Living with no more possessions than fit in a backpack & checked in luggage is easy, if all your work and media consumption lives in a laptop. That’s how I’ve lived for the last 5 years - relocating between Asia and Europe every few months.
The day has come though, when I need to have a server. I want it’s hardware so that I have full control over it.
After some looking around, the Intel NUC seems like the ultimate house server for when you can have no more than some 20kg of belongings.
In this article, I’ll show the steps to buy & assemble the computer, and getting NixOS running on it.
Step 0: Parts
Friday night I had made the decision to go with the NUC. Luckily, electronics stores is something Tokyo is not devoid of. Few stores had the NUC in stock. After a few tries I ended up going to Akihabara to buy the hardware in Tsukumo. I wanted an i5, but settled for the i3 as a few hours in Akihabara is enough for us faint of heart.
You need to buy a SSD (any of the M.2 form factor) as well as a memory, of the DDR4 form factor. I got one 16GB memory and 1TB SSD.
Step 1: Assembly
Picked out a keyboard with built in pointing device. It’s not the best keyboard, but pretty portable and wireless with a USB dongle.
Building the device is easy, just unscrew (normal cross type screws) the bottom plate, take the lid of, and snap in the components.
Step 2: Making a bootable NixOS USB stick
Downloaded the NixOS Graphical Live CD.
With the USB stick formatted at FAT and plugged in but unmounted, running
$ sudo dd bs=4m if=nixos-graphical-17.03.945.5acb454e2a-x86_64-linux.iso of=/dev/disk2s1 installs the image on the memory stick. Note that the arguments to
of will likely be different in your case. To figure out where in
/dev your USB stick is, run
$ mount before inserting it, and then again after, and compare the results. The new entry is your USB stick.
When using GNU
dd (as on most Linuxes), replace the argument to
bs with an uppercase
M, so that it is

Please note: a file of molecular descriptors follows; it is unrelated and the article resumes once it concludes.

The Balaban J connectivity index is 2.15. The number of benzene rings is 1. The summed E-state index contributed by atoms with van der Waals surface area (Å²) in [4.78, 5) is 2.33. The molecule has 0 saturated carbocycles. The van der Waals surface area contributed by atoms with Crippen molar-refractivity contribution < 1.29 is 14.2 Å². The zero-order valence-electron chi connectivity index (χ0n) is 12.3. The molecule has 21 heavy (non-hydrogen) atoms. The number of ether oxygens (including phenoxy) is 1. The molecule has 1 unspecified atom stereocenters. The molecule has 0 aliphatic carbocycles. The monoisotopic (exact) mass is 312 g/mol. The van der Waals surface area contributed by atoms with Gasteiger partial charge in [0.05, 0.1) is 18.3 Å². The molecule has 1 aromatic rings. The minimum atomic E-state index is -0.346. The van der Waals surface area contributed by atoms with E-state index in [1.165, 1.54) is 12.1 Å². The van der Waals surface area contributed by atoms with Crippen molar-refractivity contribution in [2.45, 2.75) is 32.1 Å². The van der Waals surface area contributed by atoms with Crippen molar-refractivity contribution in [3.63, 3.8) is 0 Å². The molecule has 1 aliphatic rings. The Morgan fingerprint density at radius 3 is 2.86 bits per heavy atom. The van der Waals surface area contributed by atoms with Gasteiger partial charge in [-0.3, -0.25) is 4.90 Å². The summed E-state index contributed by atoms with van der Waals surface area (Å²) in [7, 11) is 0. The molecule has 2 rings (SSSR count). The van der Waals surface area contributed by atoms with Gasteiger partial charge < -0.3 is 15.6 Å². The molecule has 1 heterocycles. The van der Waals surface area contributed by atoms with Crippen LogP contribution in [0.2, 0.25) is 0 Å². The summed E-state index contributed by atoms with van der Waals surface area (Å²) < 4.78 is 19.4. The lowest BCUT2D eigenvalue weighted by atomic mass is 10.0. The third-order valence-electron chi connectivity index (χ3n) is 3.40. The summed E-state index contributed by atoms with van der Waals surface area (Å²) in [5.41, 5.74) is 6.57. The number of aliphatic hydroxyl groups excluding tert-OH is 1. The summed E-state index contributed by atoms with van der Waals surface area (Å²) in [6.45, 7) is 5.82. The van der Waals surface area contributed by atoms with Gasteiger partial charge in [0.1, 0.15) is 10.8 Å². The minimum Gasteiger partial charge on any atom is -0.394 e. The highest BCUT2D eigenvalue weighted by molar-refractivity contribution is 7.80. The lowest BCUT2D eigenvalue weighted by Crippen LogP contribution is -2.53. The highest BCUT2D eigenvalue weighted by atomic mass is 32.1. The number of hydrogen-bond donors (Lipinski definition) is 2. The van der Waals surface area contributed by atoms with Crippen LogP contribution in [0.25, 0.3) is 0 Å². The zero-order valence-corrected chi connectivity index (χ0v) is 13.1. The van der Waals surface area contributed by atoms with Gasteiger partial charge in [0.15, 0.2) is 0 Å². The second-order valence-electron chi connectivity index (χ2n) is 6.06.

$ sudo dd bs=4M if=....
Step 3: Partitioning & formatting
With the NixOS-filled USB stick plugged into the NUC, boot.
You’re greeted with a menu from the bootloader.
In the terminal, type (as instructed)
# systemctl start display-manager to get a GUI. Useful if you need to set up Wi-Fi during installation, or browse the web.
Open GParted from the desktop, and select in the menu “Partition” “New”. Select
gpt for partition table.
Create a 500MB partition labeled “boot”, and an ext4 partition of the rest.
Step 3.1: Encrypted file system
You should use full disk encryption. In many operating systems such as Ubuntu and MacOS it’s as easy as checking a box during setup. Here, we need to run a few commands. This sections credits are due to Martijn Vermaat.
- Set up the encrypted LUKS partition and open it for editing
# cryptsetup luksFormat /dev/sda2 # cryptsetup luksOpen /dev/sda2 enc-pv
- We create two logical volumes, an 8GB swap partition and the rest will be our root filesystem
# pvcreate /dev/mapper/enc-pv # vgcreate vg /dev/mapper/enc-pv # lvcreate -L 8G -n swap vg # lvcreate -l '100%FREE' -n root vg
- Format the partitions
# mkfs.fat /dev/sda1 # mkfs.ext4 -L root /dev/vg/root # mkswap -L swap /dev/vg/swap
Step 4: Install NixOS
You are now ready to mount and install NixOS.
# mount /dev/vg/root /mnt && mkdir /mnt/boot && mount /dev/sda1 /mnt/boot && swapon /dev/vg/swap
Generate the NixOS configuration for your setup:
# nixos-generate-config --root /mnt.
After having created
/mnt/etc/configuration.nix, add these three lines at line 13.
At this point I wanted to use Emacs - so in a terminal you can just
# nix-shell -p emacs to create a shell with emacs available, and in the new shell just run
boot.loader.grub.enable = true; boot.loader.grub.version = 2; boot.loader.grub.device = "/dev/sda";
If confused by now, there is more to read in the NixOS manual.
Logitech K400 Plus drivers
Because my keyboard is a Logicool K400 Plus (aka Logitech, I assume they have a different brand in Japan) I had to add a kernel module to activate it’s drivers while in the first stage of booting (where you enter the disk encryption password).
To do this I edited the
boot.initrd.availableKernelModules list (found in
/etc/nixos/hardware-configuration.nix on line 11) and appended the two entries
"hid_logitech_dj". If your input device does not work, this is likely what you must do.
The only imperative part of this has been setting up the partitions and encryption - it’s pretty cool that the rest of the system can be managed by a simple configuration file.
# nixos-install && shutdown now
And you are done! Remove your USB stick, hit the power button and log in.
If something goes wrong
Remember that you when something goes wrong, you can just wipe your disk and start over. If you want to access your encrypted disk from the live-usb, follow these instructions.
Installing NixOS was not fun. It has been a long time since last I had to search the web for HOTWOs on how to get Linuxes running. I can’t remember when last I had to fiddle with drivers (even if NixOS makes it as easy as adding two strings to a list).
After that is done though, it’s really a great system. There is real power in functional & declarative programming, and being able to create your system from a simple and pure function definition (
/etc/nixos/configuration.nix) is seriously cool. Editing that file and running
# nixos-rebuild switch to “make it happen” is great. I recommend it to anyone who has the patience with the tedious and somewhat frustrating process of setting it up.